4th Sunday of Advent C by Fr. Bob Longobucco

We pick up from last week’s Gospel of the Annunciation, where Mary is told the Holy Spirit will overshadow her and she, a virgin, will bear the Savior.  The angel also reveals that, “Elizabeth, your relative, has also conceived a son in her old age, and this is the sixth month for her who was called barren.”  We of course are not surprised that Mary, the mother of mercy, sets off in haste to help Elizabeth.  But there is another reason to go.  God is in the midst of doing something astounding and there are only four people who know about it, Elizabeth and Mary and their partners Zechariah and Joseph.  Not every old barren woman and young virgins are having babies after all.  They must have spent some time reflecting on how they of all people were chosen for the greatest task ever entrusted to human beings.  They must have been in awe of the mysterious ways of God.  They had only each other who could truly understand.

The scene captures the importance of the moment.  John the Baptist leaps within the womb of Elizabeth, the forerunner already rejoicing in the presence of the messiah. Elizabeth knows well what is happening.  I am excited to see my cousins over the holidays, but we don’t speak like Elizabeth and Mary do to each other.  Filled with the Holy Spirit, Elizabeth cries out, “Blessed are you among women, and blessed is the fruit of your womb.”  She knows this is more than a family reunion.  She is indeed in awe of her young cousin.  “And how does this happen to me that the mother of my Lord should come to me?”  She alone grasps what Mary has accepted and gives her her props, “Blessed are you who believed that what was spoken to you by the Lord would be fulfilled.”

There are but a few days left for Christmas. A few days to prepare.  Not by wrapping presents or in my case dropping something into a bag and crinkling some tissue paper over it or making plans or preparing food.  No we have a few days to answer Elizabeth’s question:  How does this happen to me?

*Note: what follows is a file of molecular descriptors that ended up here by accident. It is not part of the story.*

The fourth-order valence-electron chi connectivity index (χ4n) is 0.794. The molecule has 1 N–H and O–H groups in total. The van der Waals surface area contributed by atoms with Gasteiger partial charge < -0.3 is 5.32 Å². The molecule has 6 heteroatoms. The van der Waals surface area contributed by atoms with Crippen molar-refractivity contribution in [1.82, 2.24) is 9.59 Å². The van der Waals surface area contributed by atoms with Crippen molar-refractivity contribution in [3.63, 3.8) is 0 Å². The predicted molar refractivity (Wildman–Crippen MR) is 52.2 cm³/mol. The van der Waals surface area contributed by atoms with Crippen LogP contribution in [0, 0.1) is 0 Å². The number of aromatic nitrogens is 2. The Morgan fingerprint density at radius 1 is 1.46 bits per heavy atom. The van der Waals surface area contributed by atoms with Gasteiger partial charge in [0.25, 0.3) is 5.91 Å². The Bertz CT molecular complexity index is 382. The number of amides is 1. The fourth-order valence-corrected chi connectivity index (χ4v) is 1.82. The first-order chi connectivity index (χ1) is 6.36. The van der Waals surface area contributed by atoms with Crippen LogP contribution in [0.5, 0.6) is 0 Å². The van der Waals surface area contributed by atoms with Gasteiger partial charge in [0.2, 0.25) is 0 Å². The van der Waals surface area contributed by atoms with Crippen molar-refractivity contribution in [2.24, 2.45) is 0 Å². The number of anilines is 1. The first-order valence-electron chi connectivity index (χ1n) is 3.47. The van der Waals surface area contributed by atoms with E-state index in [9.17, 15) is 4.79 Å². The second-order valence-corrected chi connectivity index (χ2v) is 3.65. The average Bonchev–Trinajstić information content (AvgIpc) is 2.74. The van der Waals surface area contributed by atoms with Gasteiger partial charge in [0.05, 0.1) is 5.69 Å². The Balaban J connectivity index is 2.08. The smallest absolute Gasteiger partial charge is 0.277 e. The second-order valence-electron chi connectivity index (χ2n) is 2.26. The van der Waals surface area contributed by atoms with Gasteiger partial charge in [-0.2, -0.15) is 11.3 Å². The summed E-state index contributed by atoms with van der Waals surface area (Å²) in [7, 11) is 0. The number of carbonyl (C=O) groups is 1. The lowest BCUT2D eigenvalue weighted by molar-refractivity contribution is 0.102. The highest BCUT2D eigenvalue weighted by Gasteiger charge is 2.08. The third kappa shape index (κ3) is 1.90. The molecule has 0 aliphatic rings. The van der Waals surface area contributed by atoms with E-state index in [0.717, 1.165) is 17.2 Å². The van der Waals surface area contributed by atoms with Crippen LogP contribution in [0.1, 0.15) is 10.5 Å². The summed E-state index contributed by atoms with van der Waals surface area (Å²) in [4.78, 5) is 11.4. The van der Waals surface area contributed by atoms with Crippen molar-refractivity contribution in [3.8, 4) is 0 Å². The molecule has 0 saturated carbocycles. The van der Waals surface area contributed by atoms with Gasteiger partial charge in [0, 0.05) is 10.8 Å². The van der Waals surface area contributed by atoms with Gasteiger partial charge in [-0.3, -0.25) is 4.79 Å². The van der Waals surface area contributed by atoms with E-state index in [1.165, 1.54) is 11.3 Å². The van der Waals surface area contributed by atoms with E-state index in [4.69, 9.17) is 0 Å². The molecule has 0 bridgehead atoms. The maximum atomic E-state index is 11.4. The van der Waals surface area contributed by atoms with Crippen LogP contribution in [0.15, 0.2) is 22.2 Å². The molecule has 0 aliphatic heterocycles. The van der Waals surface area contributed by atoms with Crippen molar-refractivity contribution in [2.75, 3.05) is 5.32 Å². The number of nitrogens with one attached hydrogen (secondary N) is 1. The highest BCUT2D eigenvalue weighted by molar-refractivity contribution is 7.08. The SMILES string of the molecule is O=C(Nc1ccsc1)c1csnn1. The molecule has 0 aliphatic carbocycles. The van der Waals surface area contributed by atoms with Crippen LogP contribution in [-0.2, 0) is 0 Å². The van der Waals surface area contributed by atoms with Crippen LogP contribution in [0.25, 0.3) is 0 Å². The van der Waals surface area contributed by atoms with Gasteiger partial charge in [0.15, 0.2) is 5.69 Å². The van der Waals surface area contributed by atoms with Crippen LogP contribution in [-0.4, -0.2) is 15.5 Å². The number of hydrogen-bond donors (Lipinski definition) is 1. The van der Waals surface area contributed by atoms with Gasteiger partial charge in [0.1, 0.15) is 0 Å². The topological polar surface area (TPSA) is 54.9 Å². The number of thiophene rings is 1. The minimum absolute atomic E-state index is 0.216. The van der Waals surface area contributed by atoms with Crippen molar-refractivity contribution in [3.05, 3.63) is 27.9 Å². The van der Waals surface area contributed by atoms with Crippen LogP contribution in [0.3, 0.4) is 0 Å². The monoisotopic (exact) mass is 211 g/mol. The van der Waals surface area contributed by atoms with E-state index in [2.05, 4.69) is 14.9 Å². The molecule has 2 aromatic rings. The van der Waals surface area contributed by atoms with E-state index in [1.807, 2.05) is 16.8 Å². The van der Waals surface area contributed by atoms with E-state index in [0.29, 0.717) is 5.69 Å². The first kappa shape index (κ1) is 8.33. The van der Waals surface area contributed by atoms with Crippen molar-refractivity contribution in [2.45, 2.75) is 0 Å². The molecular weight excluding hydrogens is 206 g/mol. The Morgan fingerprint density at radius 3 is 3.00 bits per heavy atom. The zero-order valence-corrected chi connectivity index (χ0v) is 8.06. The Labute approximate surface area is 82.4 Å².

How does this happen to me?  That the Lord that was with Mary is with me as well; that even as she was chosen so was I to bear and rejoice in the presence of Jesus. How does this happen to me?   That I have become part of God’s salvation begun between these two women.  Now I too am swept up into the story of Christ’s redeeming life.  How does this happen to me?  That Jesus would take flesh in Mary and then take flesh in my eyes, my hands and my heart; that the incarnation is a reality for every Christian who forms his body.

How does this happen to me? That a shaft to sunlight could still burst through the darks skies of our world and promise something so brilliant and good.  How does this happen to me?  That in Christ Jesus I have been given a hope that is undefeated if only a hold to it tightly. How does this happen to me?  That I am never alone for the God who became human accompanies me, never abandons me.  How does this happen to me? That as surely as Elizabeth and Mary were filled with the Holy Spirit, so am I as well; that the same Spirit which overshadowed Mary washed over me at baptism. How does this happen to me? That the prince of peace reigns within me.  How does this happen to me?  That every gift of Jesus Christ is given to me.  And that I can share those gifts with all the world. How does this happen to me?  That I have been chosen and loved beyond all telling. How does this happen to me?  That I have been enveloped in the most merciful act of all: God becoming human for our sake, becoming vulnerable and indeed suffering so that I might be free.

How does this happen to me?  Just a few days left to ask.  The answer is Christmas Day.